The new program offers interested schools and communities pre-feasibility studies and feasibility studies at no cost and up to $250,000 toward the implementation of a biomass system.

See details: http://www.focusonenergy.com/biomassforschools

— Gov. Jim Doyle is planning to address business and investment leaders today at 1:15 p.m. at the Wisconsin Engine Manufacturer & Distributor Alliance (WEMDA) roundtable in Wauwatosa. Doyle will detail the impact of the national economic crisis on Wisconsin industries and the state budget, and discuss the next steps to move manufacturing and the state economy forward.

— The UW System awarded more degrees than ever before in 2007-08 and saw a slight increase in the number of undergraduate transfer students over the previous two years, according to two recent reports published by the UW System Office of Policy Analysis and Research.

See details: http://www.wisconsin.edu/news/2008/r081208.htm

— Over 800 people gathered together for the fifth annual New North Summit, held Monday at the Fox Cities Performing Arts Center in Appleton.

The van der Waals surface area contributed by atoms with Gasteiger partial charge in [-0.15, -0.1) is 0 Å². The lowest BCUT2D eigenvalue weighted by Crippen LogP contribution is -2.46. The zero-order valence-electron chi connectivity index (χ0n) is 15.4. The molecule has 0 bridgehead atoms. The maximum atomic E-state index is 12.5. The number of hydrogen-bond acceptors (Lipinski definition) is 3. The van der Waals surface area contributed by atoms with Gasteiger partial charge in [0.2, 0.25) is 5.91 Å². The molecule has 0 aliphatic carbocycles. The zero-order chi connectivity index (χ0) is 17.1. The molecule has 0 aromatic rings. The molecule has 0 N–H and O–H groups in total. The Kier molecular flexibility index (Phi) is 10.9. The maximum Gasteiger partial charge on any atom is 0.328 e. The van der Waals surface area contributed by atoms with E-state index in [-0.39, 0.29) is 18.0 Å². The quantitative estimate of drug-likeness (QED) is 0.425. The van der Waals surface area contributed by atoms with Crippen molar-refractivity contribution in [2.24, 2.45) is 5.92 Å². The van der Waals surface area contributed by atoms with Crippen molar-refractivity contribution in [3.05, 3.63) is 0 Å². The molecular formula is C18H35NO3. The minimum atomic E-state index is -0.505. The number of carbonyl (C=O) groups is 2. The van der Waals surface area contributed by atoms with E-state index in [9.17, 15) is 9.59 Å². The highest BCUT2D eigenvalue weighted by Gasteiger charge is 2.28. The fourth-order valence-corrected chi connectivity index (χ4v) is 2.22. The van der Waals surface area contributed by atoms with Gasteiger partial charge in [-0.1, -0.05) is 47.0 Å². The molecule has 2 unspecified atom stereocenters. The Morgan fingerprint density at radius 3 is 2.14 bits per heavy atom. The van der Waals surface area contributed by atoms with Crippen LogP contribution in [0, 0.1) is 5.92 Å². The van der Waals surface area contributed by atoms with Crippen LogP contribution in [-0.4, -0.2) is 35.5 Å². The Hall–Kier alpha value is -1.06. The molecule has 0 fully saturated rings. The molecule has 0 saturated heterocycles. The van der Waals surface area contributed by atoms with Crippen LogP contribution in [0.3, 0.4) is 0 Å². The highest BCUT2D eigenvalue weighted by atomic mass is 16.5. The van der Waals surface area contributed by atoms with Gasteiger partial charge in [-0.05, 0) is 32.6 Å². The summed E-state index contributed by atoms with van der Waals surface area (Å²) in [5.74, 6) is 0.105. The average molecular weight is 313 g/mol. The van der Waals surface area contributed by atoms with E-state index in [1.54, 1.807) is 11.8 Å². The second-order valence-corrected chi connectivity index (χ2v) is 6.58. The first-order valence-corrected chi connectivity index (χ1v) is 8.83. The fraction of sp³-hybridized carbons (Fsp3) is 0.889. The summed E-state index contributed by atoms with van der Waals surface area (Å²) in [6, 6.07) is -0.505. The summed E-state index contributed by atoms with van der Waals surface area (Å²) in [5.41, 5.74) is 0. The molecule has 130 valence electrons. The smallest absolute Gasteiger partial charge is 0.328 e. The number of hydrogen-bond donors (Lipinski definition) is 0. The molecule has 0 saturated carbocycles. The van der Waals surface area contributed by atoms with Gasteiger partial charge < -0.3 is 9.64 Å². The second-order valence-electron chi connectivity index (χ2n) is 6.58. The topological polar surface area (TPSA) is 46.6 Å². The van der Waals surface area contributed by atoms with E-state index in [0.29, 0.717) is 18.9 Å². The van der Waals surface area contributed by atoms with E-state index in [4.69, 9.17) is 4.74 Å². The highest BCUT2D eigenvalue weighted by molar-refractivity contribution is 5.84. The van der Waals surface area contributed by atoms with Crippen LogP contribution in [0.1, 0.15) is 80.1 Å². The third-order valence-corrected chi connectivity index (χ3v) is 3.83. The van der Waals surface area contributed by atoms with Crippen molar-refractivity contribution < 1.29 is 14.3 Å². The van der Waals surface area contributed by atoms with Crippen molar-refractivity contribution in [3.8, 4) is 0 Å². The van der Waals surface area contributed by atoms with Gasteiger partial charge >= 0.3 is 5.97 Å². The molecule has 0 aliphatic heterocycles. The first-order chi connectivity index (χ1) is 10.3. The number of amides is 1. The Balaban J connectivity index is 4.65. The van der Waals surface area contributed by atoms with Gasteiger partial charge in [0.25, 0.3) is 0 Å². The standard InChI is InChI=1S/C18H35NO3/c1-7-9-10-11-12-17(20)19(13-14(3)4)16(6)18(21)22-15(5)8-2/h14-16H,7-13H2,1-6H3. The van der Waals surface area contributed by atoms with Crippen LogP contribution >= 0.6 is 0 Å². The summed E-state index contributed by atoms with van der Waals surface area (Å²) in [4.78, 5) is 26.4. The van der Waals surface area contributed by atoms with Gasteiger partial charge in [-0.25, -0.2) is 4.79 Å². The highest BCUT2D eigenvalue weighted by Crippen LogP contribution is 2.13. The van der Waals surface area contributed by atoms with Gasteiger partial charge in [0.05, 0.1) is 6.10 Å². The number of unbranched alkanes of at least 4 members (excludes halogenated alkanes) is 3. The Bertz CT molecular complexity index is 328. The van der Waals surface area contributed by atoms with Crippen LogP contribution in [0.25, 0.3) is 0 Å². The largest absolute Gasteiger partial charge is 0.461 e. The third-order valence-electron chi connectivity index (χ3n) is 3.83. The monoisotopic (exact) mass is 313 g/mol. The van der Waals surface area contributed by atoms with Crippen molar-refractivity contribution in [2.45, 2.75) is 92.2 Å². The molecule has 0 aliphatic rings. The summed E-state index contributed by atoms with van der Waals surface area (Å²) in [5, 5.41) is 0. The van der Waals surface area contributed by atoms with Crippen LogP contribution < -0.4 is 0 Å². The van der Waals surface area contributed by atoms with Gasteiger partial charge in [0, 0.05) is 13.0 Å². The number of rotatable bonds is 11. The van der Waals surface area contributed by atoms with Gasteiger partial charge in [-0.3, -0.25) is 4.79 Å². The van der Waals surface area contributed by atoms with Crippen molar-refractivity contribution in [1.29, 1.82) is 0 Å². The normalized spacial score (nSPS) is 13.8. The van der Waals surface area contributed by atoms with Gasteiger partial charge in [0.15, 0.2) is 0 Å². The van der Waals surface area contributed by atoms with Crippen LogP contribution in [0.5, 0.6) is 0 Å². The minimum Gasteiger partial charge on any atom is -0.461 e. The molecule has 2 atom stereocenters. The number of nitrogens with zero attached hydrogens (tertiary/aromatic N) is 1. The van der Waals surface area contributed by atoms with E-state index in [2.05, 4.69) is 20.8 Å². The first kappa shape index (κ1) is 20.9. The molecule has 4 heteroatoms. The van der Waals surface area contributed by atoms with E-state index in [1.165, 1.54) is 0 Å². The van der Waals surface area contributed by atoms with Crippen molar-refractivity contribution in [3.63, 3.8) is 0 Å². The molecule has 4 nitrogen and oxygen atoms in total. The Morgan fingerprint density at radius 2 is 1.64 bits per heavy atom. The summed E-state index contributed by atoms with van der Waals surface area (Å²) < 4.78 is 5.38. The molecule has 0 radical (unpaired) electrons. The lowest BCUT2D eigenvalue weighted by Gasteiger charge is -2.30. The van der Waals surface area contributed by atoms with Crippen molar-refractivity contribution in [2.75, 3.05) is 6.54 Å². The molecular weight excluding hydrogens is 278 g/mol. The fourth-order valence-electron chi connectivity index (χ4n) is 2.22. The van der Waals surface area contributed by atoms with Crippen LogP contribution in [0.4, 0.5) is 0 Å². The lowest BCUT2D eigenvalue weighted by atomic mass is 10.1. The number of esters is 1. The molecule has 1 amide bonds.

“This year’s theme of collaboration highlighted the success we’ve had as a region working together to grow the economy,” said Jerry Murphy, Executive Director of the New North. “By focusing on targeted industry clusters such as the supply chain side of the wind industry and advanced manufacturing, we’re excited about the opportunities ahead for the region.”

Governor Doyle addressed the event in the morning, discussing his plans to continue growing Wisconsin’s economy, and Richard Longworth, a fellow at the Chicago Council on Global Affairs and the author of Caught in the Middle: America’s Heartland in the Age of Globalism, gave the keynote address.